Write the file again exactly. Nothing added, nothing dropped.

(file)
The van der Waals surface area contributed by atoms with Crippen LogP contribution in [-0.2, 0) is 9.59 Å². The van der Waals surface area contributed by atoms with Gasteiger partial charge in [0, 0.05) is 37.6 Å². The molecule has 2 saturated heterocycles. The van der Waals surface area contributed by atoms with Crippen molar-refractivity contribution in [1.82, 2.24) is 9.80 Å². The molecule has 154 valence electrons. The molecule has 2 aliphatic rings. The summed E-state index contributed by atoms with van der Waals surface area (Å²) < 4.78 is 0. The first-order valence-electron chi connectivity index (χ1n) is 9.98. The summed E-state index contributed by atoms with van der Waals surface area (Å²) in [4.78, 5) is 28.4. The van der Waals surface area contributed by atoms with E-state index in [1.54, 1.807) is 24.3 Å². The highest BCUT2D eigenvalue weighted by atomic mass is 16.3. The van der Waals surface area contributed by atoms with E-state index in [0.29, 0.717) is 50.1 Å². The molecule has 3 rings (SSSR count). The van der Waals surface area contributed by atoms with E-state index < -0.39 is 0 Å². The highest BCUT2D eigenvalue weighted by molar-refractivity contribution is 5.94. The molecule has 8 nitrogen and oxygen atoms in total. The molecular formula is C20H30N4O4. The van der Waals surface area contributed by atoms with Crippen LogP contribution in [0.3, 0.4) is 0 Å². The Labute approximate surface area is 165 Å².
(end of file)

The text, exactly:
The van der Waals surface area contributed by atoms with Crippen LogP contribution in [-0.2, 0) is 9.59 Å². The van der Waals surface area contributed by atoms with Gasteiger partial charge in [0, 0.05) is 37.6 Å². The molecule has 2 saturated heterocycles. The van der Waals surface area contributed by atoms with Crippen molar-refractivity contribution in [1.82, 2.24) is 9.80 Å². The molecule has 154 valence electrons. The molecule has 2 aliphatic rings. The summed E-state index contributed by atoms with van der Waals surface area (Å²) < 4.78 is 0. The first-order valence-electron chi connectivity index (χ1n) is 9.98. The summed E-state index contributed by atoms with van der Waals surface area (Å²) in [4.78, 5) is 28.4. The van der Waals surface area contributed by atoms with E-state index in [1.54, 1.807) is 24.3 Å². The highest BCUT2D eigenvalue weighted by atomic mass is 16.3. The van der Waals surface area contributed by atoms with E-state index in [0.29, 0.717) is 50.1 Å². The molecule has 3 rings (SSSR count). The van der Waals surface area contributed by atoms with E-state index < -0.39 is 0 Å². The highest BCUT2D eigenvalue weighted by molar-refractivity contribution is 5.94. The molecule has 8 nitrogen and oxygen atoms in total. The molecular formula is C20H30N4O4. The van der Waals surface area contributed by atoms with Crippen LogP contribution in [0.3, 0.4) is 0 Å². The Labute approximate surface area is 165 Å².